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New Braunfels Herald Zeitung Newspaper Archives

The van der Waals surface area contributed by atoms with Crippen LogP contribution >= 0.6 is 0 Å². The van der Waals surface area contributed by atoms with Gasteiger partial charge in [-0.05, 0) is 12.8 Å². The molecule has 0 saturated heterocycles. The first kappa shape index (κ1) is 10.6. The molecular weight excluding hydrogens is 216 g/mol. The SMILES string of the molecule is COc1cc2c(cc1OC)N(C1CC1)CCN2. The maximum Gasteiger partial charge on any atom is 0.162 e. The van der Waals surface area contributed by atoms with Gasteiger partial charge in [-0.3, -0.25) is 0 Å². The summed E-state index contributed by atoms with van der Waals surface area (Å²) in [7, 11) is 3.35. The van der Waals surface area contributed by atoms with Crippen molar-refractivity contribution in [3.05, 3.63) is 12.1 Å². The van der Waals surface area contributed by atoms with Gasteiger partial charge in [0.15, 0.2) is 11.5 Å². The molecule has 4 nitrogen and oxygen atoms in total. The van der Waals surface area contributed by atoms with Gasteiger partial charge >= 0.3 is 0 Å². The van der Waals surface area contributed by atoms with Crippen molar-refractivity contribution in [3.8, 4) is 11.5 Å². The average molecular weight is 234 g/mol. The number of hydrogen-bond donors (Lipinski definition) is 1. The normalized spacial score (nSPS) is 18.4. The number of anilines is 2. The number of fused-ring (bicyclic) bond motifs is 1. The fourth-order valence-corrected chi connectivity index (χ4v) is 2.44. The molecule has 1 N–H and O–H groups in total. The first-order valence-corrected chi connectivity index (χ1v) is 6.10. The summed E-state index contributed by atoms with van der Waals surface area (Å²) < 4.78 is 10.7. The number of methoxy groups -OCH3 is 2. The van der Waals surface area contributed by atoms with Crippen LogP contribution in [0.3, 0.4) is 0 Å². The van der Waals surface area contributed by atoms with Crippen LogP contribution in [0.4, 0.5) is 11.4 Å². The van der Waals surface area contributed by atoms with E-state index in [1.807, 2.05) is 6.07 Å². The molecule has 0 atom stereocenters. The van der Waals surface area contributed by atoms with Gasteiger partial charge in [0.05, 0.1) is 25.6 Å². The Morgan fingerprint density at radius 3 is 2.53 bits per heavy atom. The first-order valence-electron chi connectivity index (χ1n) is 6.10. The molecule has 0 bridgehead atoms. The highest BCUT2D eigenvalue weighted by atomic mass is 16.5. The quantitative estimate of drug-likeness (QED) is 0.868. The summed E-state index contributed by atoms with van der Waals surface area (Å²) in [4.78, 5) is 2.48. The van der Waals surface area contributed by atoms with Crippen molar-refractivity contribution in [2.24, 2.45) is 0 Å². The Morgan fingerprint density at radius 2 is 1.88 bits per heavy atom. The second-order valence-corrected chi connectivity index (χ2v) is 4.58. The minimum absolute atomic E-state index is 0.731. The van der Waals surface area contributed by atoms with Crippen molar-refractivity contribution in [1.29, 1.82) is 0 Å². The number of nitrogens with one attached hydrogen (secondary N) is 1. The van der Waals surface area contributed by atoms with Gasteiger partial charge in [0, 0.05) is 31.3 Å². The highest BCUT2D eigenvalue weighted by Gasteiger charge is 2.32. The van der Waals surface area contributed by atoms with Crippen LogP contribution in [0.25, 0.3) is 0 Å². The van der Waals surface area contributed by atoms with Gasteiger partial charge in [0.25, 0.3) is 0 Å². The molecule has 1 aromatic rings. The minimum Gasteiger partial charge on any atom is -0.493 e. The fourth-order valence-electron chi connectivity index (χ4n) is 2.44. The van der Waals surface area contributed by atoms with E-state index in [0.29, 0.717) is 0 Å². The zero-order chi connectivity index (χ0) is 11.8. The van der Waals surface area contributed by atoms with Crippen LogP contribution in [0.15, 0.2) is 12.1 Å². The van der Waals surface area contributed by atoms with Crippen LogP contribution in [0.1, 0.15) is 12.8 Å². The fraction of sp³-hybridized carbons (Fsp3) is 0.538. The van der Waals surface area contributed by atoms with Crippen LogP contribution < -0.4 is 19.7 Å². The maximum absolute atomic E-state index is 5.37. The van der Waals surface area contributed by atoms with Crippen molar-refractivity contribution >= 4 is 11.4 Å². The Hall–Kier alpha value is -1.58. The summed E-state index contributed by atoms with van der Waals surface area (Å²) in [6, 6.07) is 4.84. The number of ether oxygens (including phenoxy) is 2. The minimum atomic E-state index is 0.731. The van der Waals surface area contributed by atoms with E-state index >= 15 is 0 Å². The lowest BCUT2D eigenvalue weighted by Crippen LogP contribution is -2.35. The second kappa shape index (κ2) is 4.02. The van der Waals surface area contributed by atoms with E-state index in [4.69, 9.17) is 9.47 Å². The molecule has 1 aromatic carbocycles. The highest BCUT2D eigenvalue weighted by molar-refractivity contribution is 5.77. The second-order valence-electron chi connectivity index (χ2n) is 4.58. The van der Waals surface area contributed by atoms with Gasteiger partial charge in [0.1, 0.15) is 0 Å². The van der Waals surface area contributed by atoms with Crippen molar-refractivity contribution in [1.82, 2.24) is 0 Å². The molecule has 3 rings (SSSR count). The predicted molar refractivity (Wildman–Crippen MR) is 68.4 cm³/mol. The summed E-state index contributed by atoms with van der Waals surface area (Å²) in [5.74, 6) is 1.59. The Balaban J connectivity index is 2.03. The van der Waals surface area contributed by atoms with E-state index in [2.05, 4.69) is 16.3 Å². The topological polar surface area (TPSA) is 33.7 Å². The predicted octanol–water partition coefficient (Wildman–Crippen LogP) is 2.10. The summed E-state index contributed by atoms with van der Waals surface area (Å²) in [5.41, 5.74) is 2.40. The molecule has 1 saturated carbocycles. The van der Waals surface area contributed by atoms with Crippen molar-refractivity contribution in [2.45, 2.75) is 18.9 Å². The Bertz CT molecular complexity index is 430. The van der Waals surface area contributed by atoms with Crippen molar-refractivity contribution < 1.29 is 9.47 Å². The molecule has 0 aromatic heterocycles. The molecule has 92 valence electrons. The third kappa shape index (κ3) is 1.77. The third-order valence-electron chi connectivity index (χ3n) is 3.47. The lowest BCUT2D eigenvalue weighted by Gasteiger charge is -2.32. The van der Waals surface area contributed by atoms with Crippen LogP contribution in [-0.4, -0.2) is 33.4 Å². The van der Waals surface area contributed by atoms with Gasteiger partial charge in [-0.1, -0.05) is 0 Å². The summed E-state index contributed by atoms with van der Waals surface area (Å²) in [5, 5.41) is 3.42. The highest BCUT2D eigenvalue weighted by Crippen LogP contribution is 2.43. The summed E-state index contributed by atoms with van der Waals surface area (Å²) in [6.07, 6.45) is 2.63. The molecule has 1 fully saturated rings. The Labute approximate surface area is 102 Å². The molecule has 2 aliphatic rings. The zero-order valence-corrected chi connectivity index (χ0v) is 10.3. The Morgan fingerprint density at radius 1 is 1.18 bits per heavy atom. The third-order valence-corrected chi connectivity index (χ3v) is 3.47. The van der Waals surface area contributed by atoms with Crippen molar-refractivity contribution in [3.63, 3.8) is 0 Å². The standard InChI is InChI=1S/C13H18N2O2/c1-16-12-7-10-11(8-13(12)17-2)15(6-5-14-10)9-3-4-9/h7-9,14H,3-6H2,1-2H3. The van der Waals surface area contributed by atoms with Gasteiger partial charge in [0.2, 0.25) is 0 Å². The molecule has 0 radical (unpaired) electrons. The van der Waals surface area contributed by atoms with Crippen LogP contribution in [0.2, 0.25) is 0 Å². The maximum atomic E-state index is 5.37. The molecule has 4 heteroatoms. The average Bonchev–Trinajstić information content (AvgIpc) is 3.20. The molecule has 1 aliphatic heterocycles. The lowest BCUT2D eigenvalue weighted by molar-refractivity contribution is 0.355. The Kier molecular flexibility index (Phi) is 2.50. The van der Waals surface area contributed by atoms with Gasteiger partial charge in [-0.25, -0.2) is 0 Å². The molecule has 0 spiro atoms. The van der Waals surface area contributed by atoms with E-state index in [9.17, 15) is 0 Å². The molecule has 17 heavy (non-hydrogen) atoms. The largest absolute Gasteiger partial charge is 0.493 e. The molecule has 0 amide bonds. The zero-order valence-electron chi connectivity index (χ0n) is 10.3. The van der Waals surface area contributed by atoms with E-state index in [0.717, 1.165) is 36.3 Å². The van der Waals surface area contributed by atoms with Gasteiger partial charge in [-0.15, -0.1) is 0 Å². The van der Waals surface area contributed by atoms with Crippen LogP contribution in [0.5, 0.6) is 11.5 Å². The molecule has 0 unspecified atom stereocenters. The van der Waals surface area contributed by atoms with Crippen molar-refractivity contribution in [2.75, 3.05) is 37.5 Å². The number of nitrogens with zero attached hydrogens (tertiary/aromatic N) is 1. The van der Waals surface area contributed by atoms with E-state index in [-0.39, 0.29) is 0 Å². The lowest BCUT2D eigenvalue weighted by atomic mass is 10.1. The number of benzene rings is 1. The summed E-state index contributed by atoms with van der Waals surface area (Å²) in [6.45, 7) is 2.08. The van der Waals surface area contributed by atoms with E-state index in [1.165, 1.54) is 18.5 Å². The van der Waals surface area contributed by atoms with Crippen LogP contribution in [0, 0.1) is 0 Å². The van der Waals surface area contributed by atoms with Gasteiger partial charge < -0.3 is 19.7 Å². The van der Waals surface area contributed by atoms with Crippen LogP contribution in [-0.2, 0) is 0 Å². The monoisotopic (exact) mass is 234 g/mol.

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New Braunfels Herald Zeitung (Newspaper) - August 13, 2005, New Braunfels, Texas - A'di.iCt.j\isi4 SATURDAY, AUGUST 13,2005 #X*xx¥**x*«#k* ALL LOR ADC 780 SOU THWES T J MIC ROP UPL isnt R S KW, lliiill«liilili»ll,,,,i^,,,l,l* ll UNO SPORTS FOR REAL The Canyon and Smithson Valley football teams put on pads and begin hitting for real. Page 5A FORUM COLUMN I Columnist Charley Reese I says insurgents in Iraq will j wait out American forces. I Page 4A Serving New Braunfels and Comal County since 1852. DEAR ABBY 3B CLASSIFIEDS 4B I COMICS 2B CROSSWORD 2B Cloudy    I    PORUM    4A High    Low    j    OBITUARIES    3A SPORTS    5A Details    .... 1B    i    TV GRIDS    3B 95 77 Vol. 154, No. 228 16 pages, 2 sectionsDistrict attorney: limmer is sole suspect By Leigh Jones Staff Writer Comal County District Attorney Dib Waldrip said Friday that former city Councilwoman Lynn Limmer is the sole suspect in alleged embezzlements at First Commercial Bank in New Braunfels. Limmer was branch manager at the bank until her resignation less than a month ago. Waldrip met with bank officials and lawyers Friday afternoon. I Ie said his office would initiate a criminal investigation into the alleged embezzlements. Bank President Mark Long said the money was allegedly taken from several customer accounts. After reviewing the bank’s audit Findings Friday, Waldrip said he asked bank officials to extend their audit to include financial records dating to Jan. 1,2002. “Because I have asked for some new information, bank officials probably won t com plete their internal investigation until at least the end of next week," Waldrip said. “The bank is trying to lay the groundwork to ensure the integrity of the investigation. They are still reviewing lots of accounts. “... Until their investigation is complete," he added, “I won’t make any formal request for (additional) information.” I/ing said the bank launched its internal audit after a customer noticed a problem with an account. Long said Thursday the bank’s investigation had revealed fewer than IO accounts had funds missing. He said each affected customer was asked to come into the bank to review their accounts, and the bank immediately restored all the missing money. Waldrip would not say how much money was allegedly embezzled, but he did say the alleged amounts could qualify See LIMMER, Page 3A Limmer's campaign manager Arlon Hermes turns over documents to district attorney. Page 3A Sheriff Bob Holder opens investigation to see if Sgt. Jimmy Limmer was involved. Page 3A Craddick blasts Senate’s plan for schools AUSTIN (AP) — House Speaker lorn Craddick is taking his plan of attack to the airwaves. The Midland Republican, who has repeatedly criticized the Senate’s school reform plan, began airing radio ads blasting the legislation on Friday, calling it “watered down." “As Speaker, I don’t believe the House should be a party to passing legislation that doesn’t contain proper education reforms such as more local control and accountability,” Craddick says in the ads. Last week, Craddick called the current special session on the issue a waste of time and urged leaders to adjourn early. But, Lt. Gov. David Dewhurst and Gov. Rick Perry said they wanted to keep working. Movement on a plan stalled after the Senate approved their plan. But, after being criticized for his statements and inactivity, Craddick unveiled another bill on Thursday and die House went back to work on the issue. “Speaker Craddick s time and energy would be better spent on solving the state’s educational needs than on unprecedented and misleading advertisements,” said Mark Miner, press secretary to Dewhurst. “The Senate’s bill, SB 8. is a good bill that provides real reform in our schools, additional pay for teachers and puts additional hinds in classrooms which are tied to accountability.” Tensions between Craddick and Dewhurst stymied progress on a school funding bill dining the final days of the regular session, which adjourned in May. COMING SUNDAY Getting ready New teachers spend the day getting ready for the upcoming school year. Most New Braunfels, Comal ISD schools make adequate progress By David Rupkalvis News Editor The Comal and New Braunfels independent school districts got a lot of good news — and a share of bad — when the federal government released its school report cards Thursday. In Comal ISD, 15 of die 17 schools were rated as meeting adequate yearly progress under the No Child Left Behind Act. In New Braunfels ISD, nine of the IO schools were rated as passing. "What that means is we are improving achievements for all students in a variety of populations,” said Dr. Rosalyn Bratcher, assistant superintendent for instructional services. "The 2005 AYP standards are higher than those of previous years.” While both districts scored better than the state average, three schools missed AYP — New Braunfels Middle School, Canyon Middle School and Smithson Valley High School. AYP standards are determined by reading and math exams grades 3 through 8 and sophomores in high school. The rates are determined using results from the Texas Assessment of Knowledge and Skills, State-Developed Alternative Assessment II, Locally-Developed Alternative Assessment and the Reading Proficiency Tests in English. To receive an AYP rating, schools must See PROGRESS, Page 7A The federal government released its report card of schools under the No Child Left Behind legislation. A look at how schools in Comal ISD and New Braunfels ISD fared. MET ADEQUATE YEARLY PROGRESS ■ Canyon High School ■ New Braunfels High School ■ NBISD Learning Center ■ Smithson Valley Middle School Bl Spring Branch Middle School IR OakRun Sixth Grade Center ■ Rahe Bulverde Elementary ■ Comal Elementary Bi Goodwin Primary School Bl Frazier Elementary m Mountain Valley School 9 Bill Brown Elementary Canyon Intermediate Arlon R. Seay Intermediate Specht Elementary Hoffman Lane Elementary Rebecca Creek Elementary Comal Leadership Institute Lone Star Elementary Carf Schurz Elementary Seele Elementary Lamar Primary Memorial Primary Memorial Elementary Memorial Intermediate DID NOT MAKE ADEQUATE YEARLY PROGRESS Smithson Valley High School Canyon Middle School New Braunfels Middle SchoolUPDATES Tracking the news Extradition pending LAST WE KNEW: Robert McClure was being held in Anchorage, Alaska, in connection with a New Braunfels slashing, and had refused to waive extradition. LATEST: New Braunfels police Detective Scott Renken said a governor's warrant had been sent to Alaska calling for McClure's extradition. NEXT: A court hearing will be set on the extradition demand. SWIMMING INTO SCHOOL Freshmen learn the ropes at ‘Fish Camp By Ron Maloney Staff Writer A number of j AT A GLANCE incoming I BWhat: New Canyon High I Braunfels High School students I School Fish Camp ■ When: 2:30 to participated Fri- day in a rite of j "pmThurSay passage as : important as getting that first .223 weapon or being fitted for a prom dress. lf you don’t already know what it was, you’ve been out of high school way, way too long. It s "Fish Camp," the annual orientation for those about to become freshmen. More than 250 incoming freshmen filled the CHS cafeteria to unravel the mysteries of the move into high school. Cody Homewood, Hailey Bat-terton and Nydia Romero were three of them. All wore Canyon Cougars shirts that demonstrated very early on in their high school careers their devotion to the red, white and black. All knew they were part of some-thing big — that they were embarking on the most important venture of their young lives. Especially Homewood, who plays the drum in band and has just joined Rare. I Ie readily agreed when asked to do an interview. I lomewood didn’t say, but that might have had at least a little bit to do with who had asked — his ROTC master sergeant. Photos by DAVID INGRAM Herald-Zeitung Canyon High School senior and student council member Lyndsey Brangan, left, shows incoming freshmen Cody Homewood, Nydia Romero and Hailey Batterton around the campus Friday afternoon during "Fish Camp." Below, Brangan points out items of interest to the incoming freshmen during "Fish Camp." “I said, Absolutely!’” he said. All three students said they knew what to expect at Fish Camp. "They’re going to give us a tour of the high school for us not to get lost the first day,” Romero said. “Its pretty cool because we get to see all of our friends, and it s gixxi to get to high school,” Batterton said. With any change of such import, in this case the passage from eighth to ninth grade, comes a sense of portent — and Ute butterflies that can go with it. After all, the three had been among the big fish — in the highest grade — at Canyon Middle See FISH, Page 8A American Owned. Born Here. Brewed Here. > ,    , '/cf///if//.ic'/ /i/iu/i The only major brewer that's still American Owned, ;